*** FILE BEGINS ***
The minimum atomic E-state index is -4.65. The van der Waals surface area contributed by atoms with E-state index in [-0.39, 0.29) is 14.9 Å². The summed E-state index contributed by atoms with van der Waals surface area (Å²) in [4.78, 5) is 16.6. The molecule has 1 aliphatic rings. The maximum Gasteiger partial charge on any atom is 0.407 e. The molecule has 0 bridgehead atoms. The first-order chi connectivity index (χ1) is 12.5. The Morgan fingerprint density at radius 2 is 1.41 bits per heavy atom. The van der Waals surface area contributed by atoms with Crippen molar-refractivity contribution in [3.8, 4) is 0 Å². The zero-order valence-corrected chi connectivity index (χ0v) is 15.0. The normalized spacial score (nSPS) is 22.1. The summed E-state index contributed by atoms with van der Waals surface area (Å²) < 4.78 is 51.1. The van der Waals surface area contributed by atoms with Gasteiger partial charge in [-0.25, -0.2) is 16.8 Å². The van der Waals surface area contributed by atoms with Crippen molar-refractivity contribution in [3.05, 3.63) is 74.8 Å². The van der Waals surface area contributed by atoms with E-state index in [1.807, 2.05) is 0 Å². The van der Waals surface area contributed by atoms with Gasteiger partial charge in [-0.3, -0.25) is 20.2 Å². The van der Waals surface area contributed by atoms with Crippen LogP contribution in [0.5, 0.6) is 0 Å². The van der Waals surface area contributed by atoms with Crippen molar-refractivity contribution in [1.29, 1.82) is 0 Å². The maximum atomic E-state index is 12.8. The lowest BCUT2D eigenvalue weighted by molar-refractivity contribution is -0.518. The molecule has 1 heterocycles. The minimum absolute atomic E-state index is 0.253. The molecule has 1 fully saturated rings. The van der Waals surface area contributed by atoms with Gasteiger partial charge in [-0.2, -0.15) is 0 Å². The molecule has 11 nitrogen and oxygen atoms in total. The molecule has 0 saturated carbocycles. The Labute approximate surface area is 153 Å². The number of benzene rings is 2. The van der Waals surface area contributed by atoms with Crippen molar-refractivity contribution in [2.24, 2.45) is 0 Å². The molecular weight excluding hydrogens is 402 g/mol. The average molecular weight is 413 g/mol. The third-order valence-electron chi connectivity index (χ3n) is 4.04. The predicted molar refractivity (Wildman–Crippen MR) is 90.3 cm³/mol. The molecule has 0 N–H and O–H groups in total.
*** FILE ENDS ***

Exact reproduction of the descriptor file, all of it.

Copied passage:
The minimum atomic E-state index is -4.65. The van der Waals surface area contributed by atoms with E-state index in [-0.39, 0.29) is 14.9 Å². The summed E-state index contributed by atoms with van der Waals surface area (Å²) in [4.78, 5) is 16.6. The molecule has 1 aliphatic rings. The maximum Gasteiger partial charge on any atom is 0.407 e. The molecule has 0 bridgehead atoms. The first-order chi connectivity index (χ1) is 12.5. The Morgan fingerprint density at radius 2 is 1.41 bits per heavy atom. The van der Waals surface area contributed by atoms with Crippen molar-refractivity contribution in [3.8, 4) is 0 Å². The zero-order valence-corrected chi connectivity index (χ0v) is 15.0. The normalized spacial score (nSPS) is 22.1. The summed E-state index contributed by atoms with van der Waals surface area (Å²) < 4.78 is 51.1. The van der Waals surface area contributed by atoms with Gasteiger partial charge in [-0.25, -0.2) is 16.8 Å². The van der Waals surface area contributed by atoms with Crippen molar-refractivity contribution in [3.05, 3.63) is 74.8 Å². The van der Waals surface area contributed by atoms with E-state index in [1.807, 2.05) is 0 Å². The van der Waals surface area contributed by atoms with Gasteiger partial charge in [-0.3, -0.25) is 20.2 Å². The van der Waals surface area contributed by atoms with Crippen LogP contribution in [0.5, 0.6) is 0 Å². The van der Waals surface area contributed by atoms with Crippen molar-refractivity contribution in [1.29, 1.82) is 0 Å². The maximum atomic E-state index is 12.8. The lowest BCUT2D eigenvalue weighted by molar-refractivity contribution is -0.518. The molecule has 1 heterocycles. The minimum absolute atomic E-state index is 0.253. The molecule has 1 fully saturated rings. The van der Waals surface area contributed by atoms with Gasteiger partial charge in [-0.2, -0.15) is 0 Å². The molecule has 11 nitrogen and oxygen atoms in total. The molecule has 0 saturated carbocycles. The Labute approximate surface area is 153 Å². The number of benzene rings is 2. The van der Waals surface area contributed by atoms with Crippen molar-refractivity contribution in [2.24, 2.45) is 0 Å². The molecular weight excluding hydrogens is 402 g/mol. The average molecular weight is 413 g/mol. The third-order valence-electron chi connectivity index (χ3n) is 4.04. The predicted molar refractivity (Wildman–Crippen MR) is 90.3 cm³/mol. The molecule has 0 N–H and O–H groups in total.